Of course there are a lot of different live baits that will also be practically unfair, they are so effective for large trout. I will list these brown trout baits and lures individually for your consideration.

1. Mepps Aglia

These lures have proven themselves to be possibly the top producing trout spinners in the world . The blades rotate even at very slow retrieval rates, and their compact design allow for far-reaching casts for the shore-bound angler. When trolling, I find these lures tend to ride up in the water column and need to be weighted to be fished effectively (contrary to the flatfish, spinners are very ineffective surface lures- the blade just wont spin). Check out these spinner fishing tricks to fish them even more effectively.

The Mepps Aglia spinner

Alright, colors and sizes. My favorite color is the original model with the bare gold spoon. Option two would be the same with a bare silver spoon. As for size, i would first reach for the 1/8 oz. Under most circumstances this is the best size and weight. In bigger or faster water,1/4 might be a better bet. In gin clear water, I might size down to a 1/16.

2. Rapala ( X-rap, Husky Jerk and Original Floater )

Trout Lures such as the Rapala X-rap, Husky jerk and floating Rapala’s have always been a standard for hooking large fish. The suspending nature of the X-raps and Husky Jerks will encourage strikes from very big trout. They will stay down in the strike zone, allowing you to concentrate on small twitches and jerks to bring the strike from the trout. One potential disadvantage to these lures is that sinking and suspending lures tend to find logjams and hangups easily. When this turns out to be the case, or when you are fishing in a little more shallow water, a floating Rapala or similar trout lure might be called for. It seems that the floating nature of these lures will encourage a strike from a fish that otherwise might not have hit.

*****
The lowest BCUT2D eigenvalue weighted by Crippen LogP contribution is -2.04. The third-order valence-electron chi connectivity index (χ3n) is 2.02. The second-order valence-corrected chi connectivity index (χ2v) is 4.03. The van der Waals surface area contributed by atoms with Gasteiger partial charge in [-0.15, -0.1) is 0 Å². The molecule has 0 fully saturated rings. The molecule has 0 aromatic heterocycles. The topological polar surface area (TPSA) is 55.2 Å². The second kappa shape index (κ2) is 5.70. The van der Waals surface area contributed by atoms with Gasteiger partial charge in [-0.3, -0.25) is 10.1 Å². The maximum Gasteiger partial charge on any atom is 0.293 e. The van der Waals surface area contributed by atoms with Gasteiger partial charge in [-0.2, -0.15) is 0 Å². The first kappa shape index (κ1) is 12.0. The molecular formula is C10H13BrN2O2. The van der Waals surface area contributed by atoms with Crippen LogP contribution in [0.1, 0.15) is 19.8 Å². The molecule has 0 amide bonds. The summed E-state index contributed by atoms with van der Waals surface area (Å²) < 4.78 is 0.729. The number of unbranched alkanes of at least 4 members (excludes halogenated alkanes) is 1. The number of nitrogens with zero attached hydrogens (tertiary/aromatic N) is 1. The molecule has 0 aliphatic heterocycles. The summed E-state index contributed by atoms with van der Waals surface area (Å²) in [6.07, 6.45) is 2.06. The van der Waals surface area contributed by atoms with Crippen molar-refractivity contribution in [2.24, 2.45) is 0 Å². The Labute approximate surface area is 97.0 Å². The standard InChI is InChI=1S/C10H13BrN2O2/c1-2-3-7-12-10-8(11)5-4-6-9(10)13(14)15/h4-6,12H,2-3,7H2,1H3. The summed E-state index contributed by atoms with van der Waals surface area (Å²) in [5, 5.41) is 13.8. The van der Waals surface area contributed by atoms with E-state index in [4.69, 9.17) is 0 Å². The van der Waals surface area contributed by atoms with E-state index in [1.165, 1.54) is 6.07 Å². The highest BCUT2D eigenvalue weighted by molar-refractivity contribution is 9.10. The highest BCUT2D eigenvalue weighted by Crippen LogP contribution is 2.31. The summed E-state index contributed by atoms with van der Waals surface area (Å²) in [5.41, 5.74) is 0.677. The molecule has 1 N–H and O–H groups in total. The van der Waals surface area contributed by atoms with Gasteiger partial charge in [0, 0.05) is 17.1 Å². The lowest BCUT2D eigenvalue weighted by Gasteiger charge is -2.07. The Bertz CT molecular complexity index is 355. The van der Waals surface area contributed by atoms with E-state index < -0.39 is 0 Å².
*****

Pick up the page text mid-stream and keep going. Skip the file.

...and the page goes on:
Rapala Original Floater

Another advantage to these floating lures is their ability to avoid hanging up. As soon as you stop reeling, the lure floats over an obstacle if you manage to notice it. If you can see the obstacle coming, by either slowing your rate of reeling in, or totally stopping, you can save your lure from certain doom.

3. Ugly Duckling® 4F

A streamlined and slim shape as well as subtle work that is perfectly felt on the rod, is ideal solution for  large trout in streams and rivers. Ugly Duckling 4 F will be perfectly suitable for trout in mountain rivers, where it is necessary to penetrate the rocky bottom in a fast current. This is another lure by Ugly Duckling company, that charmed many anglers with its work. These micro crankbaits measure 1 5/8” ( 4cm )  overall including the diving lip and have a tight wobble swimming action that drives trouts of all sizes crazy.

 

Ugly Duckling Wobbler 4F

Features

  • Balsa Wood Construction
  • Natural Minnow Profile
  • VMC® Black Nickel Hooks
  • Stainless Through Wire Construction
  • Hand Tuned & Tank Tested
  • Unique Wobble Action

4. Panther Martin

To be more precise, the Panther Martin spinner (they are known for they’re spinner but make a variety of other lures now). I love this lure! In fact, I have a pretty spendy spinning setup that I have devoted just to this lure; it never comes off (except to change it to another size maybe). I would say 80% of the time when targeting trout somewhere new, I will try this lure first. In my book, this is the best all around trout lure ever made.

Panther Martin In-Line Spinner

The compact design allows for tremendous casting radius and allows the lure to work deep in streams. Favorite color: Black body with Green spots (yellow spots work alright too) with a gold blade and Yellow body with red dots with a silver blade.

HOW TO CATCH TROPHY WALLEYE

HOW TO CATCH TROPHY WALLEYE

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All dedicated walleye anglers seek to catch a 10+ lb. walleye, considered by many, a once-in-a-lifetime prize catch. To accomplish this task one must recognize the variety of waters that yield big walleye, using the proper fishing presentations and fishing the best times of the year which increase your chances of landing that trophy walleye.

Walleyes in the North tend to have a much longer life span even though their growth rates are not as high as in the South, but the North still produces many more walleye of 10 lb. plus.

27.25

 

Large walleyes are exceedingly cautious and wary, if they hear or feel anything unusual they stop feeding and head for deeper water. This why only 2 of 1000 walleyes reach this magic 10 pound size.   Our guides know this and use big fish strategies that result in catching many huge walleyes annually.

Big Water Big Walleye: